The brutal heatwave affecting southern Europe this summer has become known among locals as “Lucifer”. Having just returned from Italy, I fully understand the nickname. An early excursion caused the beginnings of sunstroke, so we abandoned plans to explore the cultural heritage of the Amalfi region and strayed no further than five metres from the hotel pool for the rest of the week.

The children were delighted, particularly my 12-year-old stepdaughter, Gracie, who proceeded to spend hours at a time playing in the water. Towelling herself after one long session, she noticed something odd.

“What’s happened there?” she asked, holding her foot aloft in front of my face.

I inspected the proffered appendage: on the underside of her big toe was an oblong area of glistening red flesh that looked like a chunk of raw steak.

“Did you injure it?”

She shook her head. “It doesn’t hurt at all.”

I shrugged and said she must have grazed it. She wasn’t convinced, pointing out that she would remember if she had done that. She has great faith in plasters, though, and once it was dressed she forgot all about it. I dismissed it, too, assuming it was one of those things.

By the end of the next day, the pulp on the underside of all of her toes looked the same. As the doctor in the family, I felt under some pressure to come up with an explanation. I made up something about burns from the hot paving slabs around the pool. Gracie didn’t say as much, but her look suggested a dawning scepticism over my claims to hold a medical degree.

The next day, Gracie and her new-found holiday playmate, Eve, abruptly terminated a marathon piggy-in-the-middle session in the pool with Eve’s dad. “Our feet are bleeding,” they announced, somewhat incredulously. Sure enough, bright-red blood was flowing, apparently painlessly, from the bottoms of their big toes.

Doctors are used to contending with Google. Often, what patients discover on the internet causes them undue alarm, and our role is to provide context and reassurance. But not infrequently, people come across information that outstrips our knowledge. On my return from our room with fresh supplies of plasters, my wife looked up from her sun lounger with an air of quiet amusement.

“It’s called ‘pool toe’,” she said, handing me her iPhone. The page she had tracked down described the girls’ situation exactly: friction burns, most commonly seen in children, caused by repetitive hopping about on the abrasive floors of swimming pools. Doctors practising in hot countries must see it all the time. I doubt it presents often to British GPs.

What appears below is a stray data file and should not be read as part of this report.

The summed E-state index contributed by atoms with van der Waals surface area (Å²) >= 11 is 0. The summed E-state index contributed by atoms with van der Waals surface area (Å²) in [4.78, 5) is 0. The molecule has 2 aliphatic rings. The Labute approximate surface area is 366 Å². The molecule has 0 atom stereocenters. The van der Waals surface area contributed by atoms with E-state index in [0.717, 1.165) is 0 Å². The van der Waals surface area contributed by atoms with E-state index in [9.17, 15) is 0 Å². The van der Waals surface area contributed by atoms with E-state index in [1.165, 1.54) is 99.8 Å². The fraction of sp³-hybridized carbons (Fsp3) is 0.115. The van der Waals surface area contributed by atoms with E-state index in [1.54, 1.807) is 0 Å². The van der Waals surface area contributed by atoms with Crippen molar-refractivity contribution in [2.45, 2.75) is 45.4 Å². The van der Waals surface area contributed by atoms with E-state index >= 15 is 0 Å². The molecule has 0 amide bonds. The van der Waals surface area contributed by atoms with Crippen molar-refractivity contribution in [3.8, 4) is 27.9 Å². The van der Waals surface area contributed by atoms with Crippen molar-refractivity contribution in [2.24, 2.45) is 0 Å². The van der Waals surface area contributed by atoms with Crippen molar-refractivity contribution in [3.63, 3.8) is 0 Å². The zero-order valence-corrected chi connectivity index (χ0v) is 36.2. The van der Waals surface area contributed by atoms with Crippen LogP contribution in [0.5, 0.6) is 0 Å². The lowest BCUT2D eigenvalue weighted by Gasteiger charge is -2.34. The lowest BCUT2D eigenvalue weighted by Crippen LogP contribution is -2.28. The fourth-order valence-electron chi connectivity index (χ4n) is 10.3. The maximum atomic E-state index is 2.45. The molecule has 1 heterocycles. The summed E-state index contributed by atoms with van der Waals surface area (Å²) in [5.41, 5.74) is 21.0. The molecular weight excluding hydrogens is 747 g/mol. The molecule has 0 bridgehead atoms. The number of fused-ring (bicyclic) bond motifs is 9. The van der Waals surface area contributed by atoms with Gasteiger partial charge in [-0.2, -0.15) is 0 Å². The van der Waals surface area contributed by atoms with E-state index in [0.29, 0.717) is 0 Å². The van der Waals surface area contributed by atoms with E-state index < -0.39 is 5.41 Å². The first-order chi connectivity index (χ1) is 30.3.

I remained puzzled about the lack of pain. The injuries looked bad, but neither Gracie nor Eve was particularly bothered. Here the internet drew a blank, but I suspect it has to do with the “pruning” of our skin that we’re all familiar with after a soak in the bath. This only occurs over the pulps of our fingers and toes. It was once thought to be caused by water diffusing into skin cells, making them swell, but the truth is far more fascinating.

The wrinkling is an active process, triggered by immersion, in which the blood supply to the pulp regions is switched off, causing the skin there to shrink and pucker. This creates the biological equivalent of tyre treads on our fingers and toes and markedly improves our grip – of great evolutionary advantage when grasping slippery fish in a river, or if trying to maintain balance on slick wet rocks.

The flip side of this is much greater friction, leading to abrasion of the skin through repeated micro-trauma. And the lack of blood flow causes nerves to shut down, depriving us of the pain that would otherwise alert us to the ongoing tissue damage. An adaptation that helped our ancestors hunt in rivers proves considerably less use on a modern summer holiday.

I may not have seen much of the local heritage, but the trip to Italy taught me something new all the same. 

This article first appeared in the 17 August 2017 issue of the New Statesman, Trump goes nuclear